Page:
From Aaron Greenspan:
Princeton University Professor Stephen Schultze and his former graduate student, Harlan Yu, were aware of this situation, so they studied it. What they found was this:
“We examined the Courts’ budget documents from the past few years, and we discovered that the Courts claim PACER expenses of roughly $25 million per year. But in 2010, PACER users paid about $90 million in fees to access the system.”
There are two glaring problems with this picture. The first is that basic arithmetic reveals $90 million to be $65 million more than “the extent necessary” to run PACER, which makes the pricing, by definition, illegal. The second problem is that PACER apparently costs the government $25 million to run, and that was in 2010. Since then, revenues are way up.
Not surprisingly for government IT projects, PACER looks like most web sites did around 1994. It’s actually not one web site at all, but more like one hundred, spread across different court districts and circuits in the country. The district-level courts each have their own custom version because judges demand custom features, and no one can refuse their demands. The appellate-level courts have an entirely different and separate infrastructure, written in a different language. (Technically-inclined readers, it’s a Java applet. But really twelve different Java applets, depending on the circuit. No joke.) The Supreme Court, which can do whatever it wants, opts out of PACER entirely. Each level of PACER has separate login requirements, not to mention that PACER is separate from CM/ECF, an unbelievably badly-named system that actually lets you file documents, but under a separate login. What this means is that it is essentially impossible to follow a case from court to court, and if you even try, it is very, very expensive.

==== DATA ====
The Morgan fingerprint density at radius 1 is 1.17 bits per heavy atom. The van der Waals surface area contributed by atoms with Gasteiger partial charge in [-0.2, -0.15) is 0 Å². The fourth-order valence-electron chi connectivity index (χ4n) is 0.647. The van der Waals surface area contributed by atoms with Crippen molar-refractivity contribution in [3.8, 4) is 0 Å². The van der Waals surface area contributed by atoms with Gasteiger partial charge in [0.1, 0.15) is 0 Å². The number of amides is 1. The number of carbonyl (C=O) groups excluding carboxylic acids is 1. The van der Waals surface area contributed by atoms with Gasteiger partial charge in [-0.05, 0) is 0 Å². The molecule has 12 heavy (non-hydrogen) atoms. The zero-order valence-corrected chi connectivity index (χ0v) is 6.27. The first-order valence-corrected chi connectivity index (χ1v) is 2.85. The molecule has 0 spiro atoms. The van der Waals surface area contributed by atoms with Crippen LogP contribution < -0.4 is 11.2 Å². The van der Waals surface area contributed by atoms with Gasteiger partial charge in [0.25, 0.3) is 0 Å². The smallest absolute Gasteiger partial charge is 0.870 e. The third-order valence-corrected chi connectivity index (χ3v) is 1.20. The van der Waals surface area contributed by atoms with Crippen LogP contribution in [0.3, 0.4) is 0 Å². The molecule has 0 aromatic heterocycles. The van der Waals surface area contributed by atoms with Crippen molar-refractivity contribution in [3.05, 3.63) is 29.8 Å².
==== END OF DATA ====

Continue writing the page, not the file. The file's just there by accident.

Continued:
Any startup could design a system better than this for $10,000. (For a frame of reference, PlainSite, which is roughly as complex as PACER, has cost Think about $1,000 so far. (It hosts over 30GB of data from PACER and the Supreme Court andthe United States Patent and Trademark Office and the IRS.) But the courts, which complain of being broke, apparently prefer to spend $25 million or more per year on PACER instead of trying something new.
H/T Dan Katz